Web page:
Under the climate adaptation measures in the Paris Agreement, it also stated that “Parties acknowledge that adaptation action should follow a country-driven, gender-responsive, participatory and fully transparent approach…”. Under capacity building measures for mitigation and adaptation action, it also stated that “capacity building measures should be an effective, iterative process that is participatory, cross-cutting and gender-responsive”.

Other relevant international frameworks tackling gender and the climate include the Lima Work Program on Gender for the UNFCCC and the Sendai Framework for Disaster Risk Reduction 2015-2030, which both underscore the importance of women’s participation in climate action.

The following are our primary local laws which relate to climate and/or gender: the Magna Carta of Women Act of 2009 (Republic Act No. 9710), the Women in Development and Nation Building Act of 2010 (Republic Act No. 7192), the Climate Change Act of 2009 (Republic Act No. 9729), as amended, and the Philippine Disaster Reduction and Management Act of 2010 (Republic Act No. 10121).

The Magna Carta of Women Act of 2009 stresses the right of women to participate in decision-making processes, and that the “State shall undertake temporary special measures to accelerate the participation and equitable representation of women in all spheres of society particularly in the decision-making and policy-making processes in government and private entities to fully realize their role as agents and beneficiaries of development”. Similarly, the Women in Development and National Building Act of 2010 declares as its policy to “ensure active participation of women and women’s organizations in the development programs and/or projects including their involvement in the planning, design, implementation, management, monitoring, and evaluation thereof”.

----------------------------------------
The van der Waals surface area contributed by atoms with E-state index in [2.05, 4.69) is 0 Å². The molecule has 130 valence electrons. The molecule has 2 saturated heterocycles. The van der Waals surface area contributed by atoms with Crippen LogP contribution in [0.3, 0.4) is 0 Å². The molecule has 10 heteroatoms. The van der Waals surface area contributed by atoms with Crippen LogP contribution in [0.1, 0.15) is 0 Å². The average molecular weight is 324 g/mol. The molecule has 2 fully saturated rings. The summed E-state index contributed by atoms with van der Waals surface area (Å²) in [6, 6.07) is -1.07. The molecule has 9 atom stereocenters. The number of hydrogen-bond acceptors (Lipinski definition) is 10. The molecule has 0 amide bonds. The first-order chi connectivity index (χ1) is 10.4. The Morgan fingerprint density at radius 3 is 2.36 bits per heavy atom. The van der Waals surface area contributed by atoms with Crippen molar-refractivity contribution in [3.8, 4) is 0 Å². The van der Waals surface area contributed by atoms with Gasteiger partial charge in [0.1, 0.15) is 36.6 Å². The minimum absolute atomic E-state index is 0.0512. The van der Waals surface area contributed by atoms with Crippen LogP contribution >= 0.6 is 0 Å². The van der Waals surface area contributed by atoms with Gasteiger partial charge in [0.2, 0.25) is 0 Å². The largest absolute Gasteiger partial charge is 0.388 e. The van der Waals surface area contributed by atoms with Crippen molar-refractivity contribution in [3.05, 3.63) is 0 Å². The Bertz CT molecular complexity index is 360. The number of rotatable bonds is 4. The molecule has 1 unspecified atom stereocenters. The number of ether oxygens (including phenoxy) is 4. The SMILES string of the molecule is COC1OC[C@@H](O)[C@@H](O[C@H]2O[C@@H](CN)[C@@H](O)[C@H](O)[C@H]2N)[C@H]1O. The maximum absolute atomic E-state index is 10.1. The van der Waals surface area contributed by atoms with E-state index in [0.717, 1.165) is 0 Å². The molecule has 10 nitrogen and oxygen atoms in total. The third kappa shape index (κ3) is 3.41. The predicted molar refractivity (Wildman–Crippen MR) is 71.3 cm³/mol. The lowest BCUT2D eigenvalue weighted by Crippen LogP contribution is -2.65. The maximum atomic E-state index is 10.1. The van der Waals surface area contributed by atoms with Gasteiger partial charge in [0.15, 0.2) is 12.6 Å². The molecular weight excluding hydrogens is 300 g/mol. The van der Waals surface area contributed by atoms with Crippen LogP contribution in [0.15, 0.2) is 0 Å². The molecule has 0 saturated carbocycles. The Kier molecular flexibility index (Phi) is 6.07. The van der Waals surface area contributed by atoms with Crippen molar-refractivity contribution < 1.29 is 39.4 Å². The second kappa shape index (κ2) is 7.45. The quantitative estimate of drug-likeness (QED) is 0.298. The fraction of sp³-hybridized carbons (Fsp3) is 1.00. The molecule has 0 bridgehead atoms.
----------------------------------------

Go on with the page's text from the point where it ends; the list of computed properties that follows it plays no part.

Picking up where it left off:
The Climate Change Act of 2009’s Declaration of Policy states that the “State… [shall] incorporate a gender-sensitive, pro-children, and pro-poor perspective in all climate change and renewable energy efforts, plans and programs”. The Climate Change Act was also amended in 2012 to establish the People’s Survival Fund for the financing of climate adaptation programs and projects. The amendment qualified that the criteria to prioritize use of the fund shall be based on the “[r]esponsiveness to gender-differentiated vulnerabilities”, among others.

The Philippine Disaster Reduction and Management Act of 2010 declares as policy of the State to “[c]onduct early recovery and post-disaster needs assessment institutionalizing gender analysis as part of it”. It also echoed the CEDAW Committee’s General Recommendation No. 37, where it stated as policy to “ensure that disaster risk reduction and climate change measures are gender responsive, sensitive to indigenous knowledge systems, and respectful of human rights”.

Admittedly, mere inclusion of gender-related words and phrases in policies is not sufficient to ensure that climate action from our governments will be gender-responsive. Mechanisms must be put in place to ensure women’s participation. The obligations and responsibilities of the different climate actors regarding their gender-responsive climate action must also be clearly stated. Actual implementation of the policies is also another matter. Nonetheless, such acknowledgement of the gender dimension in climate laws and policies provides us with an opening to demand more concrete measures from our governments and institutions.